(Swans - May 31, 2010) In Shakespeare's As You Like It, the character of Jaques says:
All the world's a stage,
And all the men and women merely players;
They have their exits and their entrances,
And one man in his time plays many parts.
This was the birth of a great truism; one whose ramifications have been both analyzed and oversimplified for centuries. In a sense, every person resembles certain fictional characters that are similar, if not direct reproductions, of characters conceived by playwrights and screenwriters. We acknowledge that the stage, being a mirror of our own society, throws back reflections of the people we encounter there. The fops to be found in the plays of writers such as Wycherley, Congreve, and Sheridan were often duplicated in the salons and coffee houses of l8th century London. In the 1930s in England, young suave men who wished to be appear clever and worldly imitated the bearing and language of Noel Coward (sometimes turning Coward into a parody of himself.) In the '60s the marginal characters depicted by actors such as Marlon Brando and James Dean were to be found among young disenchanted youths both in England and America; their behavior dress and attitudes directly copied from theatrical or cinematic models. One might argue that the "types" found in the society were the inspiration for the writers' depictions on stage and in films, but one can just as easily argue that the artifacts came first and the imitations followed.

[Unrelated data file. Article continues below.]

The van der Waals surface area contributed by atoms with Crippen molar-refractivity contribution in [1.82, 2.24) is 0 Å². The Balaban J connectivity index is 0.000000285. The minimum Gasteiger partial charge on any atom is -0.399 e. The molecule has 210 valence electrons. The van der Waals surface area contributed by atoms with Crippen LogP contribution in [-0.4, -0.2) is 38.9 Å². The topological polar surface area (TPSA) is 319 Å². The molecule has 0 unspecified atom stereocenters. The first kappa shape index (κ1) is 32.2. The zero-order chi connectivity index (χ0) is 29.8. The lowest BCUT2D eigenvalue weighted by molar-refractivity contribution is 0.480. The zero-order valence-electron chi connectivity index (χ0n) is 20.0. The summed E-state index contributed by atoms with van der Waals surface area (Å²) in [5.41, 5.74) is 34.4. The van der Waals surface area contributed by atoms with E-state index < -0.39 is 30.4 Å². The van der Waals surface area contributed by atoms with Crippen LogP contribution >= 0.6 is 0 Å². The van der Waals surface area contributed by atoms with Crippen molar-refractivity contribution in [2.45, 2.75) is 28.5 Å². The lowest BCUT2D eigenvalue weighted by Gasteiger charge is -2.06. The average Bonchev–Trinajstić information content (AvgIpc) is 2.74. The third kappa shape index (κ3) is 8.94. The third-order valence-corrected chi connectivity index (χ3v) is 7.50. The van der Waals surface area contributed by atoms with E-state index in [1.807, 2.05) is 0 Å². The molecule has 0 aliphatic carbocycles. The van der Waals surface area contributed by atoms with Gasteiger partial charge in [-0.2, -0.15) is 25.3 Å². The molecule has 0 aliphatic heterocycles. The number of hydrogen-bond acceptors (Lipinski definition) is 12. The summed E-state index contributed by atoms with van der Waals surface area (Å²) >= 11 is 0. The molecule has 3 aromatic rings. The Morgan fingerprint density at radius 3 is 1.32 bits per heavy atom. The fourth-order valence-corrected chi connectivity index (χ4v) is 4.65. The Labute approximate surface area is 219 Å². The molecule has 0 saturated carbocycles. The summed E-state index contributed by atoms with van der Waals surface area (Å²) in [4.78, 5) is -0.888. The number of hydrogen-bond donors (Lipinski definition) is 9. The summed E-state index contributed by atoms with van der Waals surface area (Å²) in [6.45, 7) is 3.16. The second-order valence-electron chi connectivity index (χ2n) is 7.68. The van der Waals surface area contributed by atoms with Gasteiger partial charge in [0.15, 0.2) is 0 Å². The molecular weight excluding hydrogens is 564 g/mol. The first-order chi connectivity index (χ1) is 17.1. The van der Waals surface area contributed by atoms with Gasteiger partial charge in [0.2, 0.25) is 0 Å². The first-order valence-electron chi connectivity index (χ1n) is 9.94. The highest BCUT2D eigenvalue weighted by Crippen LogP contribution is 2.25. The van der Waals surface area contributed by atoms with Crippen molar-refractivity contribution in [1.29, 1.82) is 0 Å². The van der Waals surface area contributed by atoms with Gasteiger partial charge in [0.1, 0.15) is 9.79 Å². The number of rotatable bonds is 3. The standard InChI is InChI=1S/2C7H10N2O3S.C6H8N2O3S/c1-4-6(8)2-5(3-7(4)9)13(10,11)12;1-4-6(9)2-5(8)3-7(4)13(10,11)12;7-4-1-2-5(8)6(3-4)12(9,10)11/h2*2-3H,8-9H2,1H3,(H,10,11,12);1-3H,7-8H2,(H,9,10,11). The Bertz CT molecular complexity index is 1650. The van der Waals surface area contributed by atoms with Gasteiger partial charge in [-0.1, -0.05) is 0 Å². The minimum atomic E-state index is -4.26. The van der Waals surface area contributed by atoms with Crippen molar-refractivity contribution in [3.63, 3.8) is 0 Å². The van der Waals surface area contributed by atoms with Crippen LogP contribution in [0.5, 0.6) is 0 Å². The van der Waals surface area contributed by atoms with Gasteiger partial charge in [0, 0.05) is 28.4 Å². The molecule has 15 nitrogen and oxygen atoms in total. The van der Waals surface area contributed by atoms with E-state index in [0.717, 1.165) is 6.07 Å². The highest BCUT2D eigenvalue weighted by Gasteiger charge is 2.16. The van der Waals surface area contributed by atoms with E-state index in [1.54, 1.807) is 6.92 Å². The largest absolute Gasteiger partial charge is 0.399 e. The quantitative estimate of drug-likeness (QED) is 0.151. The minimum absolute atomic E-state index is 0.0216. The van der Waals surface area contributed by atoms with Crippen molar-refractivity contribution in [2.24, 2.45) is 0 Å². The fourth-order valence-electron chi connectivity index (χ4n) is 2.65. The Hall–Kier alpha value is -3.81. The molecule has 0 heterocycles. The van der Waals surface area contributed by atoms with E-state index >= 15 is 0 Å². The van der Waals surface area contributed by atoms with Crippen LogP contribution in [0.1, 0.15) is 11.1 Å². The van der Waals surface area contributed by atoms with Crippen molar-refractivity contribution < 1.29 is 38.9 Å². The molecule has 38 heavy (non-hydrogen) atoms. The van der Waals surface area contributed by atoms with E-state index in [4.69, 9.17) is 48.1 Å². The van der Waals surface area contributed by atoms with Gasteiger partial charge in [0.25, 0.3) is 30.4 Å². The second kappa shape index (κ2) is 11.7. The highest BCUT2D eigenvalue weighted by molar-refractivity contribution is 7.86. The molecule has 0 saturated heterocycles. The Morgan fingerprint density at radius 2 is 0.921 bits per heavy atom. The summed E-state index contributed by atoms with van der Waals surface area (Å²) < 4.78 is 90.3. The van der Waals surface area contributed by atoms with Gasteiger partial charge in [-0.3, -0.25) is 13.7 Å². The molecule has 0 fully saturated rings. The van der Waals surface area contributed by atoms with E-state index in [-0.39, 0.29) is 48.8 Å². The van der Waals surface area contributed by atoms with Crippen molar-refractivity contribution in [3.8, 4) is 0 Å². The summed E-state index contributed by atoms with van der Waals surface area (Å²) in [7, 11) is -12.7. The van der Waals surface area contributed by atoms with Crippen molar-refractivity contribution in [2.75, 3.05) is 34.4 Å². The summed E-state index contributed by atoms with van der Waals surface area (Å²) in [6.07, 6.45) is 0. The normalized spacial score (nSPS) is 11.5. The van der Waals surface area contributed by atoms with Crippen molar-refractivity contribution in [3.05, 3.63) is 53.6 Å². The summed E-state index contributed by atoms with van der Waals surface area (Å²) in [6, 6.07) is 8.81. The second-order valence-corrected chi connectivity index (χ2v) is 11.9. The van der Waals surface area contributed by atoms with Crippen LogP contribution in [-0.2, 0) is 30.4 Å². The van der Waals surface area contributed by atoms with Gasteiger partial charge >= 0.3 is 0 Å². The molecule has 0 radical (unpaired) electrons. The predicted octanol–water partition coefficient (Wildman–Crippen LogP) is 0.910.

Social behavior, as social psychologist Erving Goffman demonstrated in several books, most notably in Behavior in Public Places, is itself often "theatrical" in that people who wish to convey certain attitudes or states of minds do so by consciously demonstrating mimetic behavior that gets their message across to others -- in precisely the same way an actor on stage organizes his physical behavior in order to convey a playwright's intentions.
Take the case of attire, which is sometimes based on a fictional character and deliberately selected in order to create a particular effect in one's own social circle. The art of the actor and the "acting" of the ordinary man or woman are both artistically intertwined in a form of social messaging that is derived, consciously or unconsciously, from the same art employed by the professional actor. In that sense, many of us are unconsciously projecting aspects of selected prototypes.
This should not be confused with people who in the psychiatric sense are "acting out" by simply being "who they are" and trying to relay aspects of their personalities to others. The techniques employed in this mimicry are almost always unconscious; but because they utilize gesture, body language, and embellished consciousness to make their points, they fall into the purview of acting.
We tend to mimic traits in people we admire. It is a way of assimilating qualities we would like to possess ourselves. When Ronald Reagan quoted Clint Eastwood's warning "make my day," he was assuming a toughness that has been appropriated from a character for whom toughness is an indigenous trait. In quoting the actor he was reproducing a cinematic quality that he personally lacked but admired and therefore "borrowed." It was an imitation that in some way supplemented a deficit in Reagan himself. We do this all the time in regard to actors or actresses we admire for qualities that we lack.